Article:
JKriv gets the beat down in there as the classic sounds of this sublime track fill the void alongside of it. Soon the percussion sounds come in as well, helping out in the rhythm department, as he dials down the other sounds just before the minute mark to get the bass in (and some other instruments too). The harsh beat has faded to the background a bit, with the percussion and bass providing a warmer canvas on top of which JKriv builds his empire with the sounds of the original tune, coming to fullness around 1:45 where he does everything except adding those triple vocals. Obviously, at 2:20, here comes the main vocalist, admitting that, yes, you are his Darling darling baby, and JKriv first adds a little instrumental piece in there, not getting quite to the chorus just yet. And he shows restraint, going through a few more rounds of the Darlin’ darlin’ bit, after which he first throws in a nice bit of percussion with a nice, deep tom drum sound, adding to the funky feel of the track. Lighter sounds soon arrive, working up towards, yes, the chorus, with the vocals upping the ante. This before the beat gets stripped, with the main vocals now getting the room for themselves. At the six minute mark, we get the boys in the back as well, adding their ooooh-hoo lines to the whole proceedings. Just a lovely rework, with plenty of vocal goodness, a nice funky and smooth rhythm line, and enough subtle variation to have some 8 minute long dancing fun.


‘Christmas Will Break Your Heart’ by LCD Soundsystem

First we hear some festive sounds with the bells, but soon James Murphy starts telling you that Christmas will break your heart, with a sad sod arrangement in the back as Murphy is complaining that "your body is getting old". The composition has some piano, some drums, and slowly and slowly more and more things are added, with at one point even the background choir joining Murphy, who, despite everything, admits that he will be "coming home to you". Like a New York, I Love You, this track is a slow tale of woe, where the inner voices and emotions battle from quiet desperation to quiet love. At the end, the anxiety comes out, with the instruments building up a little wall in the background as Murphy yelps out What if you’re done?, screaming it out in the crescendo, before the track settles down again with the snow bells and a slow, clean drum. Obviously, this was the start of what since has become a little comeback announcement of the band that, for a certain group of people, did probably define a certain era a bit. And it’s good to see that they come with these Seasonal greetings, without feeling the pressure to come back with the next hit, dance, anxiety fuelled tune right of the bat. We just like to get new stuff from this expert band, so pretty chuffed to have them back as far as I’m concerned.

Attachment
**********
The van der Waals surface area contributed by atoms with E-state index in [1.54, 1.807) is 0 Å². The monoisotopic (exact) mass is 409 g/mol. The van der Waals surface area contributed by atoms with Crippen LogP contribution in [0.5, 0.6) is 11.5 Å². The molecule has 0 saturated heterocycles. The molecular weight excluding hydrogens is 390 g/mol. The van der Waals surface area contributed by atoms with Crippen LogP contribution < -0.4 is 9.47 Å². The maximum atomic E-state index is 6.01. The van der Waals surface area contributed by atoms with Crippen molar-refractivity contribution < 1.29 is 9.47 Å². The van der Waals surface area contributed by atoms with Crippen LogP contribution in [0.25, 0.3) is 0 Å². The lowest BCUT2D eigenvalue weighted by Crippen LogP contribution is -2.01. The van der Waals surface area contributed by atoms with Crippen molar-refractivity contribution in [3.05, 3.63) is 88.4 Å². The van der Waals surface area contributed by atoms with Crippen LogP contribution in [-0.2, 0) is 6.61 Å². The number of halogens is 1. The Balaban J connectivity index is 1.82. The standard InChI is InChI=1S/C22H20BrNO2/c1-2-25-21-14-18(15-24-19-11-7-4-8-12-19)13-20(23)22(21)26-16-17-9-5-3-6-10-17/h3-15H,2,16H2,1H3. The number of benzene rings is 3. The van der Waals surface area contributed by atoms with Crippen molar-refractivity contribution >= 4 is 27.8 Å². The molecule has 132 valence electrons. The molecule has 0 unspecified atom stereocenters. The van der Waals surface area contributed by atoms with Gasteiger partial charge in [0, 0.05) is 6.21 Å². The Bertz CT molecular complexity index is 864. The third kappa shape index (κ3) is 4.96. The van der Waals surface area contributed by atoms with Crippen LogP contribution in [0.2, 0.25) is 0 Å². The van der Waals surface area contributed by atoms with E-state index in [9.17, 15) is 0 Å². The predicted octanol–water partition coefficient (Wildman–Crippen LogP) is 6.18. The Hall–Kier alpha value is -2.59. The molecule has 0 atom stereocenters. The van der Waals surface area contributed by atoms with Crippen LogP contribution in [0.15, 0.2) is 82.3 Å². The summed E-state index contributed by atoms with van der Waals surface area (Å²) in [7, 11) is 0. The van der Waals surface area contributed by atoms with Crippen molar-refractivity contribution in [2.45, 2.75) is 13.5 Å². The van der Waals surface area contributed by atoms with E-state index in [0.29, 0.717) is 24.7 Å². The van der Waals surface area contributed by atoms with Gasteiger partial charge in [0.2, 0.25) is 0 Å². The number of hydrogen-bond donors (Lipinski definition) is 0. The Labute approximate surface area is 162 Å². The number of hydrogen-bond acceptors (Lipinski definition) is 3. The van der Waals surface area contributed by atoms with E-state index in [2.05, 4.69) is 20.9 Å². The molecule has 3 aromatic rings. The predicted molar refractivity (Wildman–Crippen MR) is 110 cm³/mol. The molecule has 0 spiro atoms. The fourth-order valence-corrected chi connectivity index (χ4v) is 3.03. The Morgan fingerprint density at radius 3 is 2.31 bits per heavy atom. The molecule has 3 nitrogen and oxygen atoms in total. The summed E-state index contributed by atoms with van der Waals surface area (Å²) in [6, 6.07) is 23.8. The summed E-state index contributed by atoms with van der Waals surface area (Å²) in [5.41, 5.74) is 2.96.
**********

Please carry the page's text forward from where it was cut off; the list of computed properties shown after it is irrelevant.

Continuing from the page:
‘Under A Silious Moonright’ by David Bowie (Dimitri From Tokyo remix)

Dimitri From Tokyo, years ago, got grooving with this funk track by Bowie in his Nile Rodgers period. Dimitri adds loads of percussion, but makes sure that guitar riff gets the whole spotlight at the minute mark, and he knows to ride the bass after that. Sure, Bowie’s vocals, too, are brought to the fore as the weapon they are, with the horns complementing the moments the vocals are silent. And at 1:50, the chorus, where the main rhythm is still there even though some things are stripped away to make sure that Bowie can sing that his love For you, will break my heart in two. And as he sings Trembles like a flooooo-wer, all the other instruments are, literally, being turned down, before that funky rhythm gets back in there with the percussion, the bass, and the horns providing plenty of atmosphere to help out the vocals. Dimitri From Tokyo goes a bit club with it, before Bowie gets a bit jazz with it as the horns come in, and then the funk can be found underneath it again. It’s just one of those things I’ve got on vinyl that just shows the far reaching hand of Bowie. From his Ziggy Stardust glam rock to the cold Berlin sounds to the whole Fame thing and the Nile Rodgers stuff to, eventually, his very last new album; he was just one of those artists that did so much, and with that, inspired so many. And, luckily, we’ll be able to love and listen to his records, the sounds he inspired, and even the dancefloor edits for eternity and beyond.